VATICAN CITY – Cardinal Joseph Ratzinger, a doctrinal conservative who emerged as a pivotal figure in the days following Pope John Paul’s death, was elected pope on April 19.
The German prelate, who turned 78 on April 16, will be the Roman Catholics’ 264th successor to St. Peter. He will be known as Pope Benedict XVI.
Although the announcement was greeted with delirious cheers by the multitudes gathered in St. Peter’s Square, the choice is certain to be a controversial one.
“Dear brothers and sisters, after the great pope John Paul II, the cardinals have elected me – a simple, humble worker in the vineyard of the Lord,” he told the faithful from the balcony of St. Peter’s Basilica.
“The fact that the Lord can work and act even with insufficient means consoles me, and above all I entrust myself to your prayers,” said Ratzinger, who appeared smiling and serene.
As head of the Congregation for the Doctrine of the Faith, Ratzinger served as Pope John Paul’s theological enforcer. Many who know him personally describe him as shy and reserved, but his strict enforcement of John Paul’s conservative views and his harsh silencing of several prominent theologians established his reputation as a somewhat divisive figure.
As successor to the immensely popular John Paul, whose 26-year papacy combined bold political strokes, an epic global pilgrimage and a death that provoked mourning worldwide, he faces a daunting task.
But the election of Ratzinger came surprisingly quickly.
When smoke began to curl from the Sistine Chapel’s chimney a few minutes before 6 p.m. Rome time, confusion reigned. Some in the crowd thought it was white; others were sure it was black. Italian television declared it white and so did the Vatican switchboard, but Vatican Radio said black.
The bells of St. Peter’s Basilica were supposed to clarify the matter. But at precisely 6 p.m., the bells began tolling the hour, adding to the confusion. Finally, when the bells started to toll at a few minutes after the hour, it was clear that a new pope had been elected.
An air horn sounded. Flags waved and songs in different languages were lifted toward the balcony where the new pope would appear.
After two inconclusive ballots that morning, and one the evening before, Ratzinger was elected in the conclave’s afternoon session on what would have been either the fourth or fifth ballot.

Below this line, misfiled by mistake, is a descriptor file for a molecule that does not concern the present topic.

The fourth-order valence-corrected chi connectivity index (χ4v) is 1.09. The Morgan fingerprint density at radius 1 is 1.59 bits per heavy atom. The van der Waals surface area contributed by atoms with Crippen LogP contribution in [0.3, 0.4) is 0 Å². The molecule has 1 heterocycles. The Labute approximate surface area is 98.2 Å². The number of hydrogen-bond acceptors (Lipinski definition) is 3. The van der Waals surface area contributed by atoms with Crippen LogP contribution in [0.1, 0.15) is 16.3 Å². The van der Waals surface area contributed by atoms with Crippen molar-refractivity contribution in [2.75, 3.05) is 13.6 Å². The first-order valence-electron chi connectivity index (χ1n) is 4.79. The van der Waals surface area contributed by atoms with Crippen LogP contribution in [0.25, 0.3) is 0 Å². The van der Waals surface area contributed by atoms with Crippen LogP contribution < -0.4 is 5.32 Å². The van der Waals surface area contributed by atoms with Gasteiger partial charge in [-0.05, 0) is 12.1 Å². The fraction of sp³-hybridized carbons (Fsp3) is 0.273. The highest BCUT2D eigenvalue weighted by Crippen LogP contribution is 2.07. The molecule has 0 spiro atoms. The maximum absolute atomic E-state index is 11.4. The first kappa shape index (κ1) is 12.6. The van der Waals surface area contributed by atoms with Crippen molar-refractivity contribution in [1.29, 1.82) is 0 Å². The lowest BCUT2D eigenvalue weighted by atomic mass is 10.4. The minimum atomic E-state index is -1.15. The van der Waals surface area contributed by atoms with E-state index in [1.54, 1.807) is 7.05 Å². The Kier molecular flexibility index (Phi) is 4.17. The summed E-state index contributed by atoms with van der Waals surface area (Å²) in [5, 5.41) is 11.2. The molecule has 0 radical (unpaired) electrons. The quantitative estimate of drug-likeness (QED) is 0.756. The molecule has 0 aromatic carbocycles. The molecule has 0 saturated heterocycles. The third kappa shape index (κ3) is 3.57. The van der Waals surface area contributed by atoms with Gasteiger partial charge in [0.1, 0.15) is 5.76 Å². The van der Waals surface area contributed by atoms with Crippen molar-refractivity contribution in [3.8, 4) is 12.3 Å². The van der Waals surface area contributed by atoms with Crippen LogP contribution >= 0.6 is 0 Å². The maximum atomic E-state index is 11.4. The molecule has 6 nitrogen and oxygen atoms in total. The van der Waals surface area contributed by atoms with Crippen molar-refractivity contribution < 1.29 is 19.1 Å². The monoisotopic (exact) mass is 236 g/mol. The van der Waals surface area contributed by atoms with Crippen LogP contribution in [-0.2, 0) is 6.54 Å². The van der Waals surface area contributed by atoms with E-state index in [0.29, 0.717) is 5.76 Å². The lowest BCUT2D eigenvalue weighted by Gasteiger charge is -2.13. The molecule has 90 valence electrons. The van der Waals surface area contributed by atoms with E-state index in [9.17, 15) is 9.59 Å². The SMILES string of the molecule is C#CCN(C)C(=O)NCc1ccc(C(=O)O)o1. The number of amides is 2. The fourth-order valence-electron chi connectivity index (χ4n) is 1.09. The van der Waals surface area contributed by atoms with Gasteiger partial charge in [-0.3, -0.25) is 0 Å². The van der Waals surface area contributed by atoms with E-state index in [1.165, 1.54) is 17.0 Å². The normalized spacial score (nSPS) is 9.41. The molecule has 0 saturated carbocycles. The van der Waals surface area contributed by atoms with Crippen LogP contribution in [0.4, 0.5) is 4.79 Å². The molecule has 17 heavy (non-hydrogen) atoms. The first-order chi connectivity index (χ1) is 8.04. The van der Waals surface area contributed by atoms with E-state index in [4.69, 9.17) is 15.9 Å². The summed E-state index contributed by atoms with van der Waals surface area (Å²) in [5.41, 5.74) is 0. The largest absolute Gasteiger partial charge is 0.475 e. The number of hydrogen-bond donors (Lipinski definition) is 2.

A total of 77 votes – the support of two-thirds of the 115 cardinal electors – were needed.
In the minutes after it became clear that there was a new pope, the faithful in St. Peter’s Square, and millions watching on television around the world, still did not know the identity of the new pope. All eyes turned to the balcony of St. Peter’s and the curtained door that would open to reveal the cardinals’ choice.
Cardinal Jorge Arturo Medina Estevez, the senior cardinal deacon, appeared first, and at 6:42 p.m. he told the world “habemus papam”-“We have a pope.”
He introduced Ratzinger as Benedict XVI.
The initial reaction of the crowd was mixed. Some seemed confused, but others began chanting, “Benedict! Benedict!”
Ratzinger, the first German pope since the 11th century, has not yet explained his choice of name, but the last Pope Benedict, who reigned from 1914 until 1922, worked to bring peace during World War I.
The election marks the conclusion of the most widely watched change in leadership in the history of the 1.1 billion-member Roman Catholic Church, a dramatic three-week period that began with the April 2 death of John Paul II.
To the surprise of even church leaders, millions of pilgrims streamed into Rome to pay their respects to the late pope, some waiting in line 10 or even 20 hours to spend a few minutes praying before his body.
A quarter of a million mourners pressed into St. Peter’s Square for John Paul II’s funeral, while an estimated 2 to 3 million more found other spots in and around Rome to watch on television, an experience they shared with hundreds of millions more around the world.
In the venerable tradition of papal conclaves, the week leading up to the voting was filled with speculation about campaigns and counter-campaigns, which cardinals were surging and which were fading.
But this conclave was unlike previous gatherings of cardinals in many ways. It was the largest, with 115 electors, and the most international, with 52 nations represented.
And while all but two of the men had been made cardinals by Pope John Paul II, sharing a certain understanding of the church and its teachings, they brought into the Sistine Chapel a wide array of concerns and points of view.
As the cardinals remained mum, attention turned to the priorities of the church in different parts of the world: issues of economic justice and a crippling priest shortage in Latin America; a drift away from Christian roots in Europe; the priest sex abuse scandal and technological tangles in North America; a vibrant faith mixing a clashing with other faiths in Africa and Asia.
Then on Monday, the cardinals made their last public appearance, a solemn procession in scarlet from the Vatican’s Apostolic Palace into the Sistine Chapel, all shown on live television for the first time.
Then, as the double oak doors swung shut, the focus shifted yet again. This time, all the digital, high-resolution, instantaneous technology of the world media turned to a simple stovepipe poking through the roof of the chapel.